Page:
If La Niña or El Niño patterns are going to stay around longer in future, that is going to cause a lot of trouble, with worse, longer droughts and worse floods alike.
The Global Water Monitor Consortium, led by the Australian National University (ANU), on Thursday released its first report, warning that flash droughts will become more common in the short-term future.
The water cycle in 2022 was dominated by warmer-than-average ocean waters in the western Pacific and eastern and northern Indian Ocean, driving severe heat waves in South Asia and a severe monsoon that caused flooding in Pakistan.
In Europe and China, heat waves caused droughts to develop rapidly while a third consecutive La Niña event caused catastrophic flooding in Australia but exacerbated droughts in North and South America. Overall air temperature over land followed the long-term warming trend in 2022 while humidity declined.
"This means that nature, crops and people will need more water to stay healthy, which compounds the problem," Albert van Dijk, lead author of the report from the Centre for Water and Landscape Dynamics at ANU's Fenner School of Environment and Society, said.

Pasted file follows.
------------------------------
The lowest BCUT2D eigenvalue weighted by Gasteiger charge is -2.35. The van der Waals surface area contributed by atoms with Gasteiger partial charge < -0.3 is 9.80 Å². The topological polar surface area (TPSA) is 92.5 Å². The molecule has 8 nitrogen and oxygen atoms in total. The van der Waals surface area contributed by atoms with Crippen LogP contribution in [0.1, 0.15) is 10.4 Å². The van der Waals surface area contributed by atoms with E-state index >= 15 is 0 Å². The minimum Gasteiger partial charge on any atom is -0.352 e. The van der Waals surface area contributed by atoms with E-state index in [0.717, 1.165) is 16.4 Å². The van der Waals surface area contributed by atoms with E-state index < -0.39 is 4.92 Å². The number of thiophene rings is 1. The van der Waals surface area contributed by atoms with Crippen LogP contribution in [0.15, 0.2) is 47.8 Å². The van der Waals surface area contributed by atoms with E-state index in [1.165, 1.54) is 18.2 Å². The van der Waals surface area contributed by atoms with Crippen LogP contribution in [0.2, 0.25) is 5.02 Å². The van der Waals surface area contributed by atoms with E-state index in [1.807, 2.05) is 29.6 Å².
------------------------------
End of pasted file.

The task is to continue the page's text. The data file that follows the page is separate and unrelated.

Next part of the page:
"It is a safe prediction that we will see more and more of these heatwaves and flash droughts. We also see evidence of the impact of global warming on glaciers and the water cycle in cold regions, and in fact melting glaciers contributed to the Pakistan floods. That will continue until those glaciers are gone."
The first-of-its-kind report was compiled using water measurements made at thousands of ground stations and by satellites. It forecast that dry conditions would intensify droughts in the Americas, Asia and the Horn of Africa in 2023 but said unwinding La Niña conditions could offer some respite.
Van Dijk said it was too early to tell if the three consecutive La Niña years were a coincidence or an indication of a trend.
"If La Niña or El Niño patterns are going to stay around longer in future, that is going to cause a lot of trouble, with worse, longer droughts and worse floods alike," he said.